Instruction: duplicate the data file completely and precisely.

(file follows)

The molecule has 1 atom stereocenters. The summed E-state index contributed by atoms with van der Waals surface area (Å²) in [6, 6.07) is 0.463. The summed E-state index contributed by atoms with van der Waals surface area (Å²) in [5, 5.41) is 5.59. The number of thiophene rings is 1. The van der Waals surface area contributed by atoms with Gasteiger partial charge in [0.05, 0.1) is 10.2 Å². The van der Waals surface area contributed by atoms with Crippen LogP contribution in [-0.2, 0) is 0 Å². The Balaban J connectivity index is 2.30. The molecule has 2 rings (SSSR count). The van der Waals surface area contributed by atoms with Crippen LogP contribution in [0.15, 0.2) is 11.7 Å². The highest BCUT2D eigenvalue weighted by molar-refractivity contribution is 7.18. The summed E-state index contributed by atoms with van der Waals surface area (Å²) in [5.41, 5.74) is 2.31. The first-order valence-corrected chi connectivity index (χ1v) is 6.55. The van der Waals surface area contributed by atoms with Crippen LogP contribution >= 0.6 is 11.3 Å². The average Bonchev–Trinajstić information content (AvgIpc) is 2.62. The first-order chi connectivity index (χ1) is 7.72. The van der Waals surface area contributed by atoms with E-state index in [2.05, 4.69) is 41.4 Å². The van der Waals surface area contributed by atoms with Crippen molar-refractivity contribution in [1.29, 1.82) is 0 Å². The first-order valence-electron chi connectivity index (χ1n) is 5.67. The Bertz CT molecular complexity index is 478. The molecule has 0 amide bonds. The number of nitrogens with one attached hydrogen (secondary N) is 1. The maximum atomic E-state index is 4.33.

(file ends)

The molecule has 1 atom stereocenters. The summed E-state index contributed by atoms with van der Waals surface area (Å²) in [6, 6.07) is 0.463. The summed E-state index contributed by atoms with van der Waals surface area (Å²) in [5, 5.41) is 5.59. The number of thiophene rings is 1. The van der Waals surface area contributed by atoms with Gasteiger partial charge in [0.05, 0.1) is 10.2 Å². The van der Waals surface area contributed by atoms with Crippen LogP contribution in [-0.2, 0) is 0 Å². The Balaban J connectivity index is 2.30. The molecule has 2 rings (SSSR count). The van der Waals surface area contributed by atoms with Crippen LogP contribution in [0.15, 0.2) is 11.7 Å². The highest BCUT2D eigenvalue weighted by molar-refractivity contribution is 7.18. The summed E-state index contributed by atoms with van der Waals surface area (Å²) in [5.41, 5.74) is 2.31. The first-order valence-corrected chi connectivity index (χ1v) is 6.55. The van der Waals surface area contributed by atoms with Crippen LogP contribution >= 0.6 is 11.3 Å². The average Bonchev–Trinajstić information content (AvgIpc) is 2.62. The first-order chi connectivity index (χ1) is 7.72. The van der Waals surface area contributed by atoms with E-state index in [2.05, 4.69) is 41.4 Å². The van der Waals surface area contributed by atoms with Crippen molar-refractivity contribution in [1.29, 1.82) is 0 Å². The first-order valence-electron chi connectivity index (χ1n) is 5.67. The Bertz CT molecular complexity index is 478. The molecule has 0 amide bonds. The number of nitrogens with one attached hydrogen (secondary N) is 1. The maximum atomic E-state index is 4.33.